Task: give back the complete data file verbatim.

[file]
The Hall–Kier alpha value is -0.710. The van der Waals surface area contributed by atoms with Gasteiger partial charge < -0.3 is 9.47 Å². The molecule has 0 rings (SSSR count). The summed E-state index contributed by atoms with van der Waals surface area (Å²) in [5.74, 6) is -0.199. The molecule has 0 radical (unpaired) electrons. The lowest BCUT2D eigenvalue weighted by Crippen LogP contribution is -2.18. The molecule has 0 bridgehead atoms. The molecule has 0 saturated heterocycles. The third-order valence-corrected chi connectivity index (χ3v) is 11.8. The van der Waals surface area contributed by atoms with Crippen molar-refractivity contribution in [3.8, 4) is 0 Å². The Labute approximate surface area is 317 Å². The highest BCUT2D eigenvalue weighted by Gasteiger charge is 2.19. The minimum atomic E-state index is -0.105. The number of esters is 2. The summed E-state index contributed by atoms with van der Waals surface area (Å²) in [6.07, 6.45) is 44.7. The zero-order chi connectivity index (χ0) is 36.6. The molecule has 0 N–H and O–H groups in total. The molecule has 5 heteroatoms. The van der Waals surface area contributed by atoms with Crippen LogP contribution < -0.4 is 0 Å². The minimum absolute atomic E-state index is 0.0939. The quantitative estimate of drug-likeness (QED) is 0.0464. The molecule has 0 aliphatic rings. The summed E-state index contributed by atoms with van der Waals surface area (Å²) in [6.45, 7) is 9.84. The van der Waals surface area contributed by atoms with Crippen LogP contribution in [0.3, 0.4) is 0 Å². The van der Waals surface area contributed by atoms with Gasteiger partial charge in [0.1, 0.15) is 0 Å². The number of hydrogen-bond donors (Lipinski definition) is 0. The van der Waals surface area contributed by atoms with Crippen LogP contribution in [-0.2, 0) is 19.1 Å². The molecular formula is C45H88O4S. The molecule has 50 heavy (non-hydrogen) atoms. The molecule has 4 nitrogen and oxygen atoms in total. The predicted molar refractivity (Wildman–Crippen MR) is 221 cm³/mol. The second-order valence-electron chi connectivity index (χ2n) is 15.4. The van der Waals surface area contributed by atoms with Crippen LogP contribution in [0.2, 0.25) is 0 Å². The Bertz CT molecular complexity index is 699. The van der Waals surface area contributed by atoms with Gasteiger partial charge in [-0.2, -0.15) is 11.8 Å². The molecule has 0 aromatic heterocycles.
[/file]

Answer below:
The Hall–Kier alpha value is -0.710. The van der Waals surface area contributed by atoms with Gasteiger partial charge < -0.3 is 9.47 Å². The molecule has 0 rings (SSSR count). The summed E-state index contributed by atoms with van der Waals surface area (Å²) in [5.74, 6) is -0.199. The molecule has 0 radical (unpaired) electrons. The lowest BCUT2D eigenvalue weighted by Crippen LogP contribution is -2.18. The molecule has 0 bridgehead atoms. The molecule has 0 saturated heterocycles. The third-order valence-corrected chi connectivity index (χ3v) is 11.8. The van der Waals surface area contributed by atoms with Crippen molar-refractivity contribution in [3.8, 4) is 0 Å². The Labute approximate surface area is 317 Å². The highest BCUT2D eigenvalue weighted by Gasteiger charge is 2.19. The minimum atomic E-state index is -0.105. The number of esters is 2. The summed E-state index contributed by atoms with van der Waals surface area (Å²) in [6.07, 6.45) is 44.7. The zero-order chi connectivity index (χ0) is 36.6. The molecule has 0 N–H and O–H groups in total. The molecule has 5 heteroatoms. The van der Waals surface area contributed by atoms with Crippen LogP contribution < -0.4 is 0 Å². The minimum absolute atomic E-state index is 0.0939. The quantitative estimate of drug-likeness (QED) is 0.0464. The molecule has 0 aliphatic rings. The summed E-state index contributed by atoms with van der Waals surface area (Å²) in [6.45, 7) is 9.84. The van der Waals surface area contributed by atoms with Crippen LogP contribution in [0.3, 0.4) is 0 Å². The van der Waals surface area contributed by atoms with Gasteiger partial charge in [0.1, 0.15) is 0 Å². The number of hydrogen-bond donors (Lipinski definition) is 0. The van der Waals surface area contributed by atoms with Crippen LogP contribution in [-0.2, 0) is 19.1 Å². The molecular formula is C45H88O4S. The molecule has 50 heavy (non-hydrogen) atoms. The molecule has 4 nitrogen and oxygen atoms in total. The predicted molar refractivity (Wildman–Crippen MR) is 221 cm³/mol. The second-order valence-electron chi connectivity index (χ2n) is 15.4. The van der Waals surface area contributed by atoms with Crippen LogP contribution in [0.2, 0.25) is 0 Å². The Bertz CT molecular complexity index is 699. The van der Waals surface area contributed by atoms with Gasteiger partial charge in [-0.2, -0.15) is 11.8 Å². The molecule has 0 aromatic heterocycles.